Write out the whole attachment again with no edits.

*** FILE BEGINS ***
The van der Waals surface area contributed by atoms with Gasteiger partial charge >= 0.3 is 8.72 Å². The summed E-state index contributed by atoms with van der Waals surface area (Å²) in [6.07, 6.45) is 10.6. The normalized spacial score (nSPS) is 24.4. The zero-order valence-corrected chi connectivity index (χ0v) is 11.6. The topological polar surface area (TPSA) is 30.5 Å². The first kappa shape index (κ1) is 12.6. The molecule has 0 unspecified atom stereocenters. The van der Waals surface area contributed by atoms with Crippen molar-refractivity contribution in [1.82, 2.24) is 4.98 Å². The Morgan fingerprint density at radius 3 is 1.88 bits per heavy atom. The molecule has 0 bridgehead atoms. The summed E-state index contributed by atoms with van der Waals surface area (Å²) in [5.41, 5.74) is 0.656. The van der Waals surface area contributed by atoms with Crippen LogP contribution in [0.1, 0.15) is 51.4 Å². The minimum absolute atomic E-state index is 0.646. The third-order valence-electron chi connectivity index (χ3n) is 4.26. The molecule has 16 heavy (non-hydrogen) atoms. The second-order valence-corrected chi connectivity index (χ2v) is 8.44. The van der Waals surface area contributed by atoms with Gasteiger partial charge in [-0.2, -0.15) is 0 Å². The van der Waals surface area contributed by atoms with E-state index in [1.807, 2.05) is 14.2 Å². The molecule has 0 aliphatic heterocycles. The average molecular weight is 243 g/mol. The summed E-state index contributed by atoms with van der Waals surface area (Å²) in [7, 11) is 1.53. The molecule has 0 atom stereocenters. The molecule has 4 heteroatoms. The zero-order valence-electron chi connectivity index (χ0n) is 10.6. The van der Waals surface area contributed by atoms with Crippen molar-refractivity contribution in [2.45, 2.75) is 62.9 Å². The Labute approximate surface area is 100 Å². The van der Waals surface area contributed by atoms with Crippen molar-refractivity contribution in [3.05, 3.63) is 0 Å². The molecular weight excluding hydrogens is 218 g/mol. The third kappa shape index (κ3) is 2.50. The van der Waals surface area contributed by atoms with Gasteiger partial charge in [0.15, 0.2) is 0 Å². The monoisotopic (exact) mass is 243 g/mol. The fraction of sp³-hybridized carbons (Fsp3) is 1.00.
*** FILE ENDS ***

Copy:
The van der Waals surface area contributed by atoms with Gasteiger partial charge >= 0.3 is 8.72 Å². The summed E-state index contributed by atoms with van der Waals surface area (Å²) in [6.07, 6.45) is 10.6. The normalized spacial score (nSPS) is 24.4. The zero-order valence-corrected chi connectivity index (χ0v) is 11.6. The topological polar surface area (TPSA) is 30.5 Å². The first kappa shape index (κ1) is 12.6. The molecule has 0 unspecified atom stereocenters. The van der Waals surface area contributed by atoms with Crippen molar-refractivity contribution in [1.82, 2.24) is 4.98 Å². The Morgan fingerprint density at radius 3 is 1.88 bits per heavy atom. The molecule has 0 bridgehead atoms. The summed E-state index contributed by atoms with van der Waals surface area (Å²) in [5.41, 5.74) is 0.656. The van der Waals surface area contributed by atoms with Crippen LogP contribution in [0.1, 0.15) is 51.4 Å². The minimum absolute atomic E-state index is 0.646. The third-order valence-electron chi connectivity index (χ3n) is 4.26. The molecule has 16 heavy (non-hydrogen) atoms. The second-order valence-corrected chi connectivity index (χ2v) is 8.44. The van der Waals surface area contributed by atoms with Gasteiger partial charge in [-0.2, -0.15) is 0 Å². The van der Waals surface area contributed by atoms with E-state index in [1.807, 2.05) is 14.2 Å². The molecule has 0 aliphatic heterocycles. The average molecular weight is 243 g/mol. The summed E-state index contributed by atoms with van der Waals surface area (Å²) in [7, 11) is 1.53. The molecule has 0 atom stereocenters. The molecule has 4 heteroatoms. The zero-order valence-electron chi connectivity index (χ0n) is 10.6. The van der Waals surface area contributed by atoms with Crippen molar-refractivity contribution in [2.45, 2.75) is 62.9 Å². The Labute approximate surface area is 100 Å². The van der Waals surface area contributed by atoms with Crippen molar-refractivity contribution in [3.05, 3.63) is 0 Å². The molecular weight excluding hydrogens is 218 g/mol. The third kappa shape index (κ3) is 2.50. The van der Waals surface area contributed by atoms with Gasteiger partial charge in [0.15, 0.2) is 0 Å². The monoisotopic (exact) mass is 243 g/mol. The fraction of sp³-hybridized carbons (Fsp3) is 1.00.